score given by residents who had not been on the trail. Infrequent users
were primarily concerned about the trail’s adverse impact on crime, privacy,
and noise. As a group, they still rated the trail as having a positive
impact on property values, accessibility, and neighborhood acquaintances.
Daily users had the highest composite rating of the trail; however, they
were still marginally concerned about crime (0.09) and privacy (0.05). The
single strongest indicator of trail perception is trail usage and, because
of the high use of the trail (66%), the overall perception of the trail is

While the trail is generally seen as a community asset, the neighborhoods
that are the most concerned about the Pinellas Trail are those who perceive
inequities between communities in the way that the trail is constructed,
maintained, and policed.

Realtors were surveyed as well, and 90 percent said that home sales had
increased significantly or increased somewhat in areas near the trail versus
other areas in the market.

The business survey revealed that a majority of businesses near the trail
were expanding their facilities or experiencing increasing sales, and
generally reported positive impacts from their proximity to the trail.

Copies of the report can be obtained by contacting Al Bartolotta of the
Pinellas County MPO (727-464-8200;
). RPG contact is Whit Blanton. (

Jennifer Z. Carver, AICP
Bicycle & Pedestrian Program Planner
Capital Region Transportation Planning Agency
300 South Adams Street
Tallahassee, FL 32301
(850) 891-8090 S/C 280-8090
Fax: (850) 891-8734

Landmarks along Town Branch

Masterson Station Park. Lexington’s largest park, once pastures for Kentucky’s first Methodist Church built in 1787. Rambling park offers equestrian facilities, a dog run, soccer fields, bird nesting areas and ample greenspace.

Town Branch Greenway Phase I and II of the trail have been planned, funded and await construction. This initial two mile segment runs from Bracktown and the entrance of Masterson Station to Lewis Manor and Alexandria Drive.

Lewis Manor. Federal-style national register home built at the turn of the 19th century by Col. Thomas Lewis, a Revolutionary War veteran. Home is adjacent to historic spring that feeds Town Branch.

Wolf Run Creek. As a tributary to Town Branch Creek, Wolf Run provides a potential link for a trail into the Cardinal Valley neighborhood.

Veterans’ Hospital. Handsomely landscaped campus of stately Colonial Revival medical buildings that have served the Bluegrass since 1931.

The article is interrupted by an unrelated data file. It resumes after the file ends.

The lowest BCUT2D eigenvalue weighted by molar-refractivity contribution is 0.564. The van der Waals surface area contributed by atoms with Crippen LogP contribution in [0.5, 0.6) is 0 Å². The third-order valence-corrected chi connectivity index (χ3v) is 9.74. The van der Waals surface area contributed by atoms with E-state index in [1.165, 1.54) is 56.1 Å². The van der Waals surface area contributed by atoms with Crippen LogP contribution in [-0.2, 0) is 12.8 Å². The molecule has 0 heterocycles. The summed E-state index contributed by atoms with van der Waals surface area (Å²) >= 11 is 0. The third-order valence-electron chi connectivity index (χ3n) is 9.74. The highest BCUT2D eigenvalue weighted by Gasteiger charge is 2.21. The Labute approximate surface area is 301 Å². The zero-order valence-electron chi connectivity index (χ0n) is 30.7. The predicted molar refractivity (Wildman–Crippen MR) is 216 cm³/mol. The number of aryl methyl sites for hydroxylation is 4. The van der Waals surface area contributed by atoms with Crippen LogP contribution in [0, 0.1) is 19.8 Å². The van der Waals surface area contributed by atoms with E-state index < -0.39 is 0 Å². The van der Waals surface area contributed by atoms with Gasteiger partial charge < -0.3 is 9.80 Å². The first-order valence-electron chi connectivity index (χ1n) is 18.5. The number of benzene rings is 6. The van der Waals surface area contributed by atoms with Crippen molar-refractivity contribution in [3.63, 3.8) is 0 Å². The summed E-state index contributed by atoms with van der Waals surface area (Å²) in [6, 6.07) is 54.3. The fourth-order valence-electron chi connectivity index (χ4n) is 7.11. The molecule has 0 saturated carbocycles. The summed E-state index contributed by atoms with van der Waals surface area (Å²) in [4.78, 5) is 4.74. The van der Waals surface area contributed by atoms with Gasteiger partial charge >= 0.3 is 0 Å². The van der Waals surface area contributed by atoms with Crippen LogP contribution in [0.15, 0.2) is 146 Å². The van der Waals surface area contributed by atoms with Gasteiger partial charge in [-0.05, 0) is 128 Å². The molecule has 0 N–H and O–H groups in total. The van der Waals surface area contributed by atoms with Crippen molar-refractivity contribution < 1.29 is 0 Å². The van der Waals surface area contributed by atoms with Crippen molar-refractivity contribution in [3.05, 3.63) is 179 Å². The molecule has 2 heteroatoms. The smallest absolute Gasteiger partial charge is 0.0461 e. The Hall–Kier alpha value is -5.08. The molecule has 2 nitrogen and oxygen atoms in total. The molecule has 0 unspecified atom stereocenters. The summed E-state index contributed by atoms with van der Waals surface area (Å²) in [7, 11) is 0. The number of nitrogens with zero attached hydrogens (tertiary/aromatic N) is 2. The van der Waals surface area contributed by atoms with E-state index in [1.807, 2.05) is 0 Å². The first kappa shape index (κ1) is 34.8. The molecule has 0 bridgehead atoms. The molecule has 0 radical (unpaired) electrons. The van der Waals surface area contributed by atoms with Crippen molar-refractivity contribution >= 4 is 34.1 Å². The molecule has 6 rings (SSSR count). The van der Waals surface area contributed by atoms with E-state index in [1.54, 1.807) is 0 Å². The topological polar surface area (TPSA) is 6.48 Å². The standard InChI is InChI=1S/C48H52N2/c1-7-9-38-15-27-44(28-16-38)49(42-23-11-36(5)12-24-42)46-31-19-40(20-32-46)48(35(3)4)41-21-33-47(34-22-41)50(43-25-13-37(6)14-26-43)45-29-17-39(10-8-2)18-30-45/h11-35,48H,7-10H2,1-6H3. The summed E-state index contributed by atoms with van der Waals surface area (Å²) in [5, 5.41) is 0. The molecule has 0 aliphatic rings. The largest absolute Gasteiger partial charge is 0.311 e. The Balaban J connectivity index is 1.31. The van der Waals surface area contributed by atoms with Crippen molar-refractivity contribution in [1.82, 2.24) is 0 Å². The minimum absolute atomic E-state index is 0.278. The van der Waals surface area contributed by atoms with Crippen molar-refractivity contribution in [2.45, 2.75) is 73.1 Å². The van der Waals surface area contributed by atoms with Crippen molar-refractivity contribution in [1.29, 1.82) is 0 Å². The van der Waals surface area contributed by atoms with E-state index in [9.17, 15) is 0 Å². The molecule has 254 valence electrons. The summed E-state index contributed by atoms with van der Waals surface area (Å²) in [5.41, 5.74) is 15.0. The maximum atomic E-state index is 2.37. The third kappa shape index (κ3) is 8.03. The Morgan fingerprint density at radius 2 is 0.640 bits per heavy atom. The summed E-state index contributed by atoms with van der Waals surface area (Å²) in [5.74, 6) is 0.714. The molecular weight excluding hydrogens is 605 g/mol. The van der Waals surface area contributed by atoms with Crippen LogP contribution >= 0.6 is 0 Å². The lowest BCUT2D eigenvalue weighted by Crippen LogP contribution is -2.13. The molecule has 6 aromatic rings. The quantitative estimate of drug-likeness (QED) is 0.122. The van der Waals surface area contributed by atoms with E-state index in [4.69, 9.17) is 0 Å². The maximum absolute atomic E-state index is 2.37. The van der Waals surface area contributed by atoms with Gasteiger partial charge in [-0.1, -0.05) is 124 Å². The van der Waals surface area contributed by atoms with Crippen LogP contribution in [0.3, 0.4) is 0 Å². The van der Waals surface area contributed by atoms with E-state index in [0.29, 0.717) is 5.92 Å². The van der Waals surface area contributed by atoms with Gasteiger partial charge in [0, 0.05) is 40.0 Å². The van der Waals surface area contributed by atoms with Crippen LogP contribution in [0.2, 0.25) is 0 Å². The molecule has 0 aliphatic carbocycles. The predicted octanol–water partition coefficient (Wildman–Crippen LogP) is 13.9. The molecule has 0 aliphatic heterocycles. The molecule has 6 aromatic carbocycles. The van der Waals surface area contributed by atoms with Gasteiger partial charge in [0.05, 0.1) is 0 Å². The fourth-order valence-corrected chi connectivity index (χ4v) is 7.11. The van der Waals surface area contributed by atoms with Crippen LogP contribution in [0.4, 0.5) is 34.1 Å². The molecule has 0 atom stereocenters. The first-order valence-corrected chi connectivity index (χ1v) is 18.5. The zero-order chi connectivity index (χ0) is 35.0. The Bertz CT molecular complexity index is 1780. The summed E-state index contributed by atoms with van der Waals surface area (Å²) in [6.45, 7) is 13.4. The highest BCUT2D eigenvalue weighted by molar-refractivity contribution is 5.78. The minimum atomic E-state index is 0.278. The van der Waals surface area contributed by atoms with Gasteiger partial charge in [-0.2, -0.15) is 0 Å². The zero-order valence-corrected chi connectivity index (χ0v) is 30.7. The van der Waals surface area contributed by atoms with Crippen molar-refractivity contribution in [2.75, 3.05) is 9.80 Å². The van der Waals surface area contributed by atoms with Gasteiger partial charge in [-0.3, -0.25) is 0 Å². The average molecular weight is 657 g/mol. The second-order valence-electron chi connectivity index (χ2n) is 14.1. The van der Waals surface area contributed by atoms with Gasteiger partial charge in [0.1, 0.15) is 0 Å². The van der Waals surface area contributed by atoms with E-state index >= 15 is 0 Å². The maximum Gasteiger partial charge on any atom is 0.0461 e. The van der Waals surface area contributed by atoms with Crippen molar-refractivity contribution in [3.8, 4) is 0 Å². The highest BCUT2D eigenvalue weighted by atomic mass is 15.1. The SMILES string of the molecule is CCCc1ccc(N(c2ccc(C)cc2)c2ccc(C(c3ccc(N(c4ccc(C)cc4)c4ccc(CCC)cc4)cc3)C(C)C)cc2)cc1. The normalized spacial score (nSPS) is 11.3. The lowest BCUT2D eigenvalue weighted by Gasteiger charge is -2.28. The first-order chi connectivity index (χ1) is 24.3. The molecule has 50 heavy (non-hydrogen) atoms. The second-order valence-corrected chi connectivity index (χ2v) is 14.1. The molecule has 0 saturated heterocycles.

Former City landfill. This site is undergoing extensive environmental clean up. Like Raven’s Run, it has the potential to provide vital reclaimed greenspace.

Old Woolen Mill. Built circa 1820, this large stone ruin is the oldest remaining industrial building along Town Branch. The mill later served as a jail and city work house. It is owned by the urban-county government.

Spring Hill Farm. National register Greek Revival farmhouse and outbuildings circa 1850 encircled by a rock fence. It is owned by the urban-county government.

McConnell Springs. Site of the founding of Lexington in 1775. A recently dedicated city park with a engaging interpretive trail. The Blue Hole spring and lofty bur oaks afford a pleasant stroll through our unique karst topography.

McConnell Houses. William and James McConnell, pioneer founders of Lexington, built two dry-laid stone houses circa 1790 along Town Branch Creek. These are among the oldest structures remaining in the Bluegrass.

James E. Pepper Distillery. Home to “Old 1776.” One of the earliest sites for bourbon making in the Bluegrass pulled water from a neighboring spring. Large buildings used in bourbon-making remain beside Town Branch Creek.

Town Branch Creek Stone Walls. Despite a century of neglect, dry-laid stone creek banks that date back to Lexington’s early history still line the stream.

Mary Todd Lincoln House. The childhood home of one of Lexington’s most famous citizens is now a beautifully restored house museum with a formal garden.

Lexington Civic Center and Heritage Hall. A premiere state venue for conventions, athletics, and entertainment. In Triangle Park a 300-foot long cascading fountain is a favorite gathering place on summer evenings.

Old Courthouse and Cheapside Park. The Old Courthouse was built in 1899 on the site used for Fayette County Courthouses for 200 years. Cheapside Park has been the scene of a wide spectrum of community history from slave auctions, early schools and markets to political speeches and public riots.

Farmer’s Market. On Saturday mornings during the growing season Lexingtonians can find the finest local and regional produce at this vibrant outdoor marketplace. Site of former 1879 Lexington City Market House.

New Courthouse Plaza and Phoenix Park. New public urban spaces stand in the midst of art galleries, theatres, restaurants, and a dramatic five story Foucault Pendulum and Clock in the central library.

Bank One Plaza and the Kentucky Theater. This Main Street park is a favorite outdoor spot for a picnic lunch from the various nearby restaurants. Across the street is Lexington’s historic

Kentucky Theater, a 1922 ornate movie house restored as a favorite venue for live performances and movies.